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Apr 15, 2008; Omega Quattro Asks:

Are you the kind of person who gets obessesd with certain words or phrases? Have you come across any good sentences lately?

Stacey answers:

"It has already been mentioned that the carbohydrates are the obvious and fruitful cause of derangements of digestion that are clinically determined, especially diarrhea and flatulence." -Christian Herter

Apr 09, 2008; Dan Asks:

Better question: When you yourself were getting the early rejections how did you stay optimistic and keep sending the same stories out?.... I didn't mean to imply something snarky or cynical by asking about Cavemen in the Hedges --for some reason I thought that was your first published story. Thanks!

Stacey answers:

Dan, I didn't stay optimistic. I felt forlorn and stupid and embarrassed and unloved. But I also thought the people at the magazines that rejected me were stupid and unlovable and embarrassing, so I sent stories out again in order to spite them and/or to prove that I didn't care what they thought. If publishing stories--or anything in my life--required optimism, then I would be screwed.

Though I think what you're really asking is how you can stay optimistic and persevere when you send your own stories out...and I'm not being very helpful. I have a weird affinity for rejection, failure, and being overlooked--I'm crushed by it but there's also a little voice inside me that says, Oh goody. I like to think this is a girl thing, since girls are often subtly punished when they succeed, but it's probably a me thing. But, given this, I might not be the best person to ask about rejection.

Apr 08, 2008; Dan Asks:

A couple recent questions have popped up about publication. How many rejections did Cavemen in the Hedges get before acceptance. Zero? Two? Fifteen?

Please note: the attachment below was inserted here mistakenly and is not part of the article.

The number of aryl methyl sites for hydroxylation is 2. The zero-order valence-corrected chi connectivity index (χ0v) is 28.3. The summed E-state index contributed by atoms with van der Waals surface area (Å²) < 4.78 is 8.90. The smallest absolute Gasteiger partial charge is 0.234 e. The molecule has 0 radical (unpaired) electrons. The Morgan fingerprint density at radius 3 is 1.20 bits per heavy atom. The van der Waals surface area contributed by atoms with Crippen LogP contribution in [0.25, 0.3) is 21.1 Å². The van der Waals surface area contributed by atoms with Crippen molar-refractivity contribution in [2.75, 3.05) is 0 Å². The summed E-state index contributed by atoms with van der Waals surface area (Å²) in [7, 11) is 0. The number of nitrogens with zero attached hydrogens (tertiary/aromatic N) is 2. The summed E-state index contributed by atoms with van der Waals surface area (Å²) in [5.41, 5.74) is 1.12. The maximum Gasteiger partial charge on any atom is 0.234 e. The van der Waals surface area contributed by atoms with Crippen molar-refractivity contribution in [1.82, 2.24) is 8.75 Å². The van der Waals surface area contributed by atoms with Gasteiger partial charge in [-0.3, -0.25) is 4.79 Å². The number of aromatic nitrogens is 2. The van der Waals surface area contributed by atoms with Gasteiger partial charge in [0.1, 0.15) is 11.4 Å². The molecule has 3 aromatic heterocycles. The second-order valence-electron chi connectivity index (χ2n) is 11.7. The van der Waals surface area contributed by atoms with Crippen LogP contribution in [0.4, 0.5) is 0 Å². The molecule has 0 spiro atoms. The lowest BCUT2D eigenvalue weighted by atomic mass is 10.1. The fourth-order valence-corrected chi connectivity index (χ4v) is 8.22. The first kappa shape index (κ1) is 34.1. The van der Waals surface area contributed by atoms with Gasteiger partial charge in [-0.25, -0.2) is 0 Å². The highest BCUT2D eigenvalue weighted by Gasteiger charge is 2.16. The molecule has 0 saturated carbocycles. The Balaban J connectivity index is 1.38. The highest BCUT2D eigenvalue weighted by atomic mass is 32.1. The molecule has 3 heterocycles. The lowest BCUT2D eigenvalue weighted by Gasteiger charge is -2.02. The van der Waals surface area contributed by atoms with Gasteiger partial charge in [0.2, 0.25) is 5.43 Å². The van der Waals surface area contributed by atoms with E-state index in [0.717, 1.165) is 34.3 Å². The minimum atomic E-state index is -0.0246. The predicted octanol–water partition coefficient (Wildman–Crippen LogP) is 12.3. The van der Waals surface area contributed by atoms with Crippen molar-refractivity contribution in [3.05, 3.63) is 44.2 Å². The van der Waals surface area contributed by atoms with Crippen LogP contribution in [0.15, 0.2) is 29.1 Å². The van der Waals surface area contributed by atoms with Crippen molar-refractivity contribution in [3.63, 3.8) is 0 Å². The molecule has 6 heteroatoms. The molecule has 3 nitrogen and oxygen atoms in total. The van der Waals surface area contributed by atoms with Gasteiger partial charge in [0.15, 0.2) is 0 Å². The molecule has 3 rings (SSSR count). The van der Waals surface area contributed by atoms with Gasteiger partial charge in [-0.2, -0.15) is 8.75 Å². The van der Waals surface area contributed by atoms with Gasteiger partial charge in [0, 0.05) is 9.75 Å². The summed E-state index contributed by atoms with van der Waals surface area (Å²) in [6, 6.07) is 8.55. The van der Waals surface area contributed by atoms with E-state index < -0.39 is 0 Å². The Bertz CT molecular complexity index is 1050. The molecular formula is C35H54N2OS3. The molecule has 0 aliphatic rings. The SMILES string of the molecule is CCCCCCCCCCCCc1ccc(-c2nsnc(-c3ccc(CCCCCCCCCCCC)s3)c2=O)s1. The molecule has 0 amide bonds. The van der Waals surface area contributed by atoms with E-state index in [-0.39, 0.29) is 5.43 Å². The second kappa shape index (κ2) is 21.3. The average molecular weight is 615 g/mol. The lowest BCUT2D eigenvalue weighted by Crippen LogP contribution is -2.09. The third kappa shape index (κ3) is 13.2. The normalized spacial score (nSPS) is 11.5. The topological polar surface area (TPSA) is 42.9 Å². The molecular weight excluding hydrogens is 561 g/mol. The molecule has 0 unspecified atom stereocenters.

Stacey answers:

My agent shopped that around for me, which is nice because I don't have to see the rejections and I only hear vague comments like, "The New Yorker passed." So I'm not really sure how many rejections it got--probably about four.

Apr 07, 2008; Mike Asks:

In your opinion, what type of person makes middle of the night prank phone calls? Thanks.

Stacey answers:

Boys between the ages of 9 and 13, 11 year-old girls, drunks of all ages.

Apr 04, 2008; Wag Asks:

On the subject of music, do you know if Donald Fagen or Walter Becker have read your story "Chirst Their Lord"?

Stacey answers:

Well, I had to send them each a check to use the lyrics to "Hey Nineteen," and though they each have companies, I made the checks out in their names anyway because it was more fun. But I really, really, really, really doubt they read the story.

Apr 01, 2008; Adrian Asks:

Your stories kind of remind me of Liz Phair's songs- the ones from "Exile in Guyville" and "Whip Smart", not the newer albums. Do you listen to music when you write?

Stacey answers: